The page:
If a song like this catches you at the right age, it can end up meaning far more than the sum of its parts, forever associated with things that maybe it has no right to be. For instance: being in your early 20s and having no idea what the hell to do with your life; living in your fourth apartment in four years and working at a video store; near crippling anxiety; trying to decide whether or not to propose to your girlfriend; going to see your therapist once a week and having it finally help for the first time; being afraid of and longing for open roads at the very same time.
I don’t expect you to bring those memories to this song, maybe you’ll bring your own, or maybe you’ve never even heard the damn thing. The point, though, is that I think you’ll find something to like here. Conor Oberst’s poetically rambling and vulnerable verses, cascading down one after another, culminating in a realization that true love is perhaps all that can save him - a realization you’re only really allowed to get away with earnestly voicing in your teenage years (Oberst was 18 at the time) without looking hopelessly naive - well, they get to me. Even now, nearly ten years on.
It’s also a song that has a surprising amount of wisdom and weariness in its verses, a young Oberst doing his best Dylan (a comparison that would soon begin to haunt him), but doing it in a way Dylan - for all his prodigious talent and genius - never really dared (or cared?) to do: with genuine heart-on-his-sleeves, putting-it-all-out-there emotion. Even at his most vulernable, Dylan was always, well, Dylan, and it’s hard to see such an iconic figure as any kind of weak or worried man. Oberst, though, came up through the ranks as a vulnerable little emo kid, and while his persona has certainly been through several changes since then, it wasn’t until lately (around Cassedega time) that he had any sense of real confidence about him (a song like this, then, probably wouldn’t be half as powerful from the Oberst of now - the carousing mystic, the endless traveller with a full head of bravado about him). Here, though, he puts it all out there in a simple way I’ve never had any trouble relating to through the years:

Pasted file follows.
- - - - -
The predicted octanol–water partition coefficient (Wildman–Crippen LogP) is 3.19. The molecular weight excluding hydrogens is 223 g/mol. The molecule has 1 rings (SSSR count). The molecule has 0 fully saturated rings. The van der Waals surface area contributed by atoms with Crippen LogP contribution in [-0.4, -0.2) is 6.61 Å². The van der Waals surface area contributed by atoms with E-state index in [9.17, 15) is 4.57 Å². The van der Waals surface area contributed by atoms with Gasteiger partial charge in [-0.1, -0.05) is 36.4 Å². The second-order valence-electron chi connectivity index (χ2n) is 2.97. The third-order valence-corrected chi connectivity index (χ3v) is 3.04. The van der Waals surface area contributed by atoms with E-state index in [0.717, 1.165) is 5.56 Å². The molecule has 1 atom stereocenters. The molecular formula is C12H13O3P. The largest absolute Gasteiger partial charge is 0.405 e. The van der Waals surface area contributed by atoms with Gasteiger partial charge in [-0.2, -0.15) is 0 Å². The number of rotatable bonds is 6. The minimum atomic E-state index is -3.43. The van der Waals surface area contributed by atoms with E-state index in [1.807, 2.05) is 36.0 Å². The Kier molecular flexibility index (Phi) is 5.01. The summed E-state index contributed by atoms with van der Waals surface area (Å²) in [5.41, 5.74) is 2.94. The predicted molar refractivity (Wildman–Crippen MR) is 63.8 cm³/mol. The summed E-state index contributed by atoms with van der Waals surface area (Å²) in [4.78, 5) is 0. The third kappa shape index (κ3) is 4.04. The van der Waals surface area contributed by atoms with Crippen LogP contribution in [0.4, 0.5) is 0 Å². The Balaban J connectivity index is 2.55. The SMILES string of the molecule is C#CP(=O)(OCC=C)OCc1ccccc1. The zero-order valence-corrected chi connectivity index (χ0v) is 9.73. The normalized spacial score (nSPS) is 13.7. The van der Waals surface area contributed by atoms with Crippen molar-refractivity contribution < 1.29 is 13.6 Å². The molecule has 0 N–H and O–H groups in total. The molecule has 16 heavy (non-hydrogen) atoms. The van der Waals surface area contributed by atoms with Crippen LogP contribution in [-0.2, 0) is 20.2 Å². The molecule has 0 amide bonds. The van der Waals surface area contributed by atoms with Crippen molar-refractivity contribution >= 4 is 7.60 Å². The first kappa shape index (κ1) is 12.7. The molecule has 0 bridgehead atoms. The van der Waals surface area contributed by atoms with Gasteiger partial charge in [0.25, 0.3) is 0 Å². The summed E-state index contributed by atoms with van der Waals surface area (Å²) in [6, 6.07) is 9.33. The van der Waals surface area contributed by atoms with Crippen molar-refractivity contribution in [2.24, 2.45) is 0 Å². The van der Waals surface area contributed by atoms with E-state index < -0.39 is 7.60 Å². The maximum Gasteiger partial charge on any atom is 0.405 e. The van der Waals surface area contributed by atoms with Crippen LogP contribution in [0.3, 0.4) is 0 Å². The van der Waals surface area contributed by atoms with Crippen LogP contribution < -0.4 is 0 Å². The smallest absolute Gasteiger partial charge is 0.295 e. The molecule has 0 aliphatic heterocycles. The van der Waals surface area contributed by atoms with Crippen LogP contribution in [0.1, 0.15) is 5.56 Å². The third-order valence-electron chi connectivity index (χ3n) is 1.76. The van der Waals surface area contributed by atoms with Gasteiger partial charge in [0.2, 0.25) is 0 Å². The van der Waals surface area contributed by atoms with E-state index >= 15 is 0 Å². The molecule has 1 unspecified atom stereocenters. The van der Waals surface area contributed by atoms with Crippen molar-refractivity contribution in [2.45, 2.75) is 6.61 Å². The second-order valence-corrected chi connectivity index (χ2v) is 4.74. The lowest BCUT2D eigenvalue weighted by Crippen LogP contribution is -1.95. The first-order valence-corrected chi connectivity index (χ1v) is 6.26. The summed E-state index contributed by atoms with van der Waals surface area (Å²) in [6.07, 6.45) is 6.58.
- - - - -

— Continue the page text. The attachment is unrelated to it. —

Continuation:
I thought I was on fire with the things I could have told you / I guess I just assumed you eventually would ask / and I wouldn’t have to bring up my so badly broken heart, and all those nights I just wanted to sleep/ And though Spring it did come slowly, well I guess it did its part / my heart has thawed and continues to beat.
It’s June, and this is a song for June. For hearts continuing to beat. Some days, that’s all you can ask for.